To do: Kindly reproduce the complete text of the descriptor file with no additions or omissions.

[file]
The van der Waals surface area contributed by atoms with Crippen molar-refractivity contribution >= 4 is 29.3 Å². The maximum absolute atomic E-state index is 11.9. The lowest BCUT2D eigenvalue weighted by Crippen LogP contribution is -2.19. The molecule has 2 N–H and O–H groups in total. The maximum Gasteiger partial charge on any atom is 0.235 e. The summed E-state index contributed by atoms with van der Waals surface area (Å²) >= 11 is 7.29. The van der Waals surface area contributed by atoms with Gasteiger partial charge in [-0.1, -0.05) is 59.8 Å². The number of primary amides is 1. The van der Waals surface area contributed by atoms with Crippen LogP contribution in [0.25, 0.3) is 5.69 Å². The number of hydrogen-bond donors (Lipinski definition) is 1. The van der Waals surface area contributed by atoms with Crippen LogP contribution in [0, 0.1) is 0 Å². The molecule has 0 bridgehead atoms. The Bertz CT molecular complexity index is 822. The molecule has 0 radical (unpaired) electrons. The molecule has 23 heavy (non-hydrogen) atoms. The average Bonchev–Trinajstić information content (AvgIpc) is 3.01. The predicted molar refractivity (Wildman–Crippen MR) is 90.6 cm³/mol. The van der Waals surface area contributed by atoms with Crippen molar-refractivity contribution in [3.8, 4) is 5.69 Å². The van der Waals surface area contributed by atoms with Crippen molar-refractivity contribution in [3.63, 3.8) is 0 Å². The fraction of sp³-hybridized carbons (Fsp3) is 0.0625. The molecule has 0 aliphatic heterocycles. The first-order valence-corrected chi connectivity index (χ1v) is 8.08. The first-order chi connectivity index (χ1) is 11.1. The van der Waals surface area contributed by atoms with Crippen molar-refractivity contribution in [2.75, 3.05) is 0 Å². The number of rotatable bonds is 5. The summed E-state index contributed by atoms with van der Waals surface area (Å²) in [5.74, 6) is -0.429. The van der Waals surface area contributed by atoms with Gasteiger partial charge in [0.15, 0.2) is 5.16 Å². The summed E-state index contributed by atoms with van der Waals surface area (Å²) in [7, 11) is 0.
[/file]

The van der Waals surface area contributed by atoms with Crippen molar-refractivity contribution >= 4 is 29.3 Å². The maximum absolute atomic E-state index is 11.9. The lowest BCUT2D eigenvalue weighted by Crippen LogP contribution is -2.19. The molecule has 2 N–H and O–H groups in total. The maximum Gasteiger partial charge on any atom is 0.235 e. The summed E-state index contributed by atoms with van der Waals surface area (Å²) >= 11 is 7.29. The van der Waals surface area contributed by atoms with Gasteiger partial charge in [-0.1, -0.05) is 59.8 Å². The number of primary amides is 1. The van der Waals surface area contributed by atoms with Crippen LogP contribution in [0.25, 0.3) is 5.69 Å². The number of hydrogen-bond donors (Lipinski definition) is 1. The van der Waals surface area contributed by atoms with Crippen LogP contribution in [0, 0.1) is 0 Å². The molecule has 0 bridgehead atoms. The Bertz CT molecular complexity index is 822. The molecule has 0 radical (unpaired) electrons. The molecule has 23 heavy (non-hydrogen) atoms. The average Bonchev–Trinajstić information content (AvgIpc) is 3.01. The predicted molar refractivity (Wildman–Crippen MR) is 90.6 cm³/mol. The van der Waals surface area contributed by atoms with Crippen molar-refractivity contribution in [3.8, 4) is 5.69 Å². The van der Waals surface area contributed by atoms with Crippen molar-refractivity contribution in [3.63, 3.8) is 0 Å². The fraction of sp³-hybridized carbons (Fsp3) is 0.0625. The molecule has 0 aliphatic heterocycles. The first-order valence-corrected chi connectivity index (χ1v) is 8.08. The first-order chi connectivity index (χ1) is 11.1. The van der Waals surface area contributed by atoms with Crippen molar-refractivity contribution in [2.75, 3.05) is 0 Å². The number of rotatable bonds is 5. The summed E-state index contributed by atoms with van der Waals surface area (Å²) in [5.74, 6) is -0.429. The van der Waals surface area contributed by atoms with Gasteiger partial charge in [0.15, 0.2) is 5.16 Å². The summed E-state index contributed by atoms with van der Waals surface area (Å²) in [7, 11) is 0.